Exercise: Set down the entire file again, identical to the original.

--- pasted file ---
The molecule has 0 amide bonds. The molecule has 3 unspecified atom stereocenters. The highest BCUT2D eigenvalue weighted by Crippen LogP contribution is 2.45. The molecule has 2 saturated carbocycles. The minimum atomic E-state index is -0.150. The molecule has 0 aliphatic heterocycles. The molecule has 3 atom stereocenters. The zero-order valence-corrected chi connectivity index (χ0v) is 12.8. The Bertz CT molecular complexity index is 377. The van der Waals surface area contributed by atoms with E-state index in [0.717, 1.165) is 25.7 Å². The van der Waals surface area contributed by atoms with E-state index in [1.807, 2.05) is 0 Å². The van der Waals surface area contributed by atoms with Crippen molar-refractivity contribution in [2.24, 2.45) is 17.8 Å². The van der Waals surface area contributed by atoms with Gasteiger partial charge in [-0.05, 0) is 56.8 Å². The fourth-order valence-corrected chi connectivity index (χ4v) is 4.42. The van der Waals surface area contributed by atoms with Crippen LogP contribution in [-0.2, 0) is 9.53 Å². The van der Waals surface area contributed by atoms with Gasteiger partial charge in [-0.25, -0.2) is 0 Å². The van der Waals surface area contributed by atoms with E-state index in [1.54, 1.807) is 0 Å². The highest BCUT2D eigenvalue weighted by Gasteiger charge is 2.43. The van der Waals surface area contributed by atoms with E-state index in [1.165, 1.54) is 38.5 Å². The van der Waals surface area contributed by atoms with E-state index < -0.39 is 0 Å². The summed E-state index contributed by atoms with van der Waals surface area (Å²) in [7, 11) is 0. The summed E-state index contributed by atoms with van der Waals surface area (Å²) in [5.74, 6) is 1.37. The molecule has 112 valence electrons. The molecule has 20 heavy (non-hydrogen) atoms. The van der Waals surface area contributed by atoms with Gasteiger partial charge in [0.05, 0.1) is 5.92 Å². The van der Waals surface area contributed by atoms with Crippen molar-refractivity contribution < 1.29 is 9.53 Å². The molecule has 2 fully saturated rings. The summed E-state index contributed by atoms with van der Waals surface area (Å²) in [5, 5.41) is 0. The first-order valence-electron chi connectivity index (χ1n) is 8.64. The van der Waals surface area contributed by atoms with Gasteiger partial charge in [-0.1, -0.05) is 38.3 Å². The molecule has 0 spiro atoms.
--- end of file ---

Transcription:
The molecule has 0 amide bonds. The molecule has 3 unspecified atom stereocenters. The highest BCUT2D eigenvalue weighted by Crippen LogP contribution is 2.45. The molecule has 2 saturated carbocycles. The minimum atomic E-state index is -0.150. The molecule has 0 aliphatic heterocycles. The molecule has 3 atom stereocenters. The zero-order valence-corrected chi connectivity index (χ0v) is 12.8. The Bertz CT molecular complexity index is 377. The van der Waals surface area contributed by atoms with E-state index in [0.717, 1.165) is 25.7 Å². The van der Waals surface area contributed by atoms with E-state index in [1.807, 2.05) is 0 Å². The van der Waals surface area contributed by atoms with Crippen molar-refractivity contribution in [2.24, 2.45) is 17.8 Å². The van der Waals surface area contributed by atoms with Gasteiger partial charge in [-0.05, 0) is 56.8 Å². The fourth-order valence-corrected chi connectivity index (χ4v) is 4.42. The van der Waals surface area contributed by atoms with Crippen LogP contribution in [-0.2, 0) is 9.53 Å². The van der Waals surface area contributed by atoms with Gasteiger partial charge in [-0.25, -0.2) is 0 Å². The van der Waals surface area contributed by atoms with E-state index in [1.54, 1.807) is 0 Å². The highest BCUT2D eigenvalue weighted by Gasteiger charge is 2.43. The van der Waals surface area contributed by atoms with E-state index in [1.165, 1.54) is 38.5 Å². The van der Waals surface area contributed by atoms with E-state index < -0.39 is 0 Å². The summed E-state index contributed by atoms with van der Waals surface area (Å²) in [7, 11) is 0. The summed E-state index contributed by atoms with van der Waals surface area (Å²) in [5.74, 6) is 1.37. The molecule has 112 valence electrons. The molecule has 20 heavy (non-hydrogen) atoms. The van der Waals surface area contributed by atoms with Gasteiger partial charge in [0.05, 0.1) is 5.92 Å². The van der Waals surface area contributed by atoms with Crippen molar-refractivity contribution < 1.29 is 9.53 Å². The molecule has 2 fully saturated rings. The summed E-state index contributed by atoms with van der Waals surface area (Å²) in [5, 5.41) is 0. The first-order valence-electron chi connectivity index (χ1n) is 8.64. The van der Waals surface area contributed by atoms with Gasteiger partial charge in [-0.1, -0.05) is 38.3 Å². The molecule has 0 spiro atoms.